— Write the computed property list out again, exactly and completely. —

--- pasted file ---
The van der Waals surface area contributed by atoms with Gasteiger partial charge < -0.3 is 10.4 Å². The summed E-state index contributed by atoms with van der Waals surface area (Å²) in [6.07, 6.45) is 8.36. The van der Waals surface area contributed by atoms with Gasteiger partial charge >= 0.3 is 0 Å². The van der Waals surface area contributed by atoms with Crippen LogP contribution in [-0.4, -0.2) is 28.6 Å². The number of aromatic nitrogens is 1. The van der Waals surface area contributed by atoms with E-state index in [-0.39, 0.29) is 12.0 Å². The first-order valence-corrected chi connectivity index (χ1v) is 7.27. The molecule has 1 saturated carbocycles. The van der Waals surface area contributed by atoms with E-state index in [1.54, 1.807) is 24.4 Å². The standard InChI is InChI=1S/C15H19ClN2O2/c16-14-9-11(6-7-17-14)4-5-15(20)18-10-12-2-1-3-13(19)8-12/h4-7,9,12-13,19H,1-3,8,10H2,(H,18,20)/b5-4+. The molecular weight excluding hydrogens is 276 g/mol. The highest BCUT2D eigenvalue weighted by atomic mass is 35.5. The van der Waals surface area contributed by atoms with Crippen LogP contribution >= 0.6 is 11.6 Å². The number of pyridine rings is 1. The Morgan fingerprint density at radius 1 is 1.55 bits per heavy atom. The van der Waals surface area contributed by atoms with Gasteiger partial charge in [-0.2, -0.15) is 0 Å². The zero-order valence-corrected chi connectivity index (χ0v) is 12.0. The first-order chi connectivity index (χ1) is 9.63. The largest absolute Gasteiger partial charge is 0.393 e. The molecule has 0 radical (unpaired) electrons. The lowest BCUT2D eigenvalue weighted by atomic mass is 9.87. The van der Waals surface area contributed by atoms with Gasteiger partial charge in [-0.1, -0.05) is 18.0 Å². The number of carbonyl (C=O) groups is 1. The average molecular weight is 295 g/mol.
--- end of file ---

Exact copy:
The van der Waals surface area contributed by atoms with Gasteiger partial charge < -0.3 is 10.4 Å². The summed E-state index contributed by atoms with van der Waals surface area (Å²) in [6.07, 6.45) is 8.36. The van der Waals surface area contributed by atoms with Gasteiger partial charge >= 0.3 is 0 Å². The van der Waals surface area contributed by atoms with Crippen LogP contribution in [-0.4, -0.2) is 28.6 Å². The number of aromatic nitrogens is 1. The van der Waals surface area contributed by atoms with E-state index in [-0.39, 0.29) is 12.0 Å². The first-order valence-corrected chi connectivity index (χ1v) is 7.27. The molecule has 1 saturated carbocycles. The van der Waals surface area contributed by atoms with E-state index in [1.54, 1.807) is 24.4 Å². The standard InChI is InChI=1S/C15H19ClN2O2/c16-14-9-11(6-7-17-14)4-5-15(20)18-10-12-2-1-3-13(19)8-12/h4-7,9,12-13,19H,1-3,8,10H2,(H,18,20)/b5-4+. The molecular weight excluding hydrogens is 276 g/mol. The highest BCUT2D eigenvalue weighted by atomic mass is 35.5. The van der Waals surface area contributed by atoms with Crippen LogP contribution >= 0.6 is 11.6 Å². The number of pyridine rings is 1. The Morgan fingerprint density at radius 1 is 1.55 bits per heavy atom. The van der Waals surface area contributed by atoms with Gasteiger partial charge in [-0.2, -0.15) is 0 Å². The zero-order valence-corrected chi connectivity index (χ0v) is 12.0. The first-order chi connectivity index (χ1) is 9.63. The largest absolute Gasteiger partial charge is 0.393 e. The molecule has 0 radical (unpaired) electrons. The lowest BCUT2D eigenvalue weighted by atomic mass is 9.87. The van der Waals surface area contributed by atoms with Gasteiger partial charge in [-0.1, -0.05) is 18.0 Å². The number of carbonyl (C=O) groups is 1. The average molecular weight is 295 g/mol.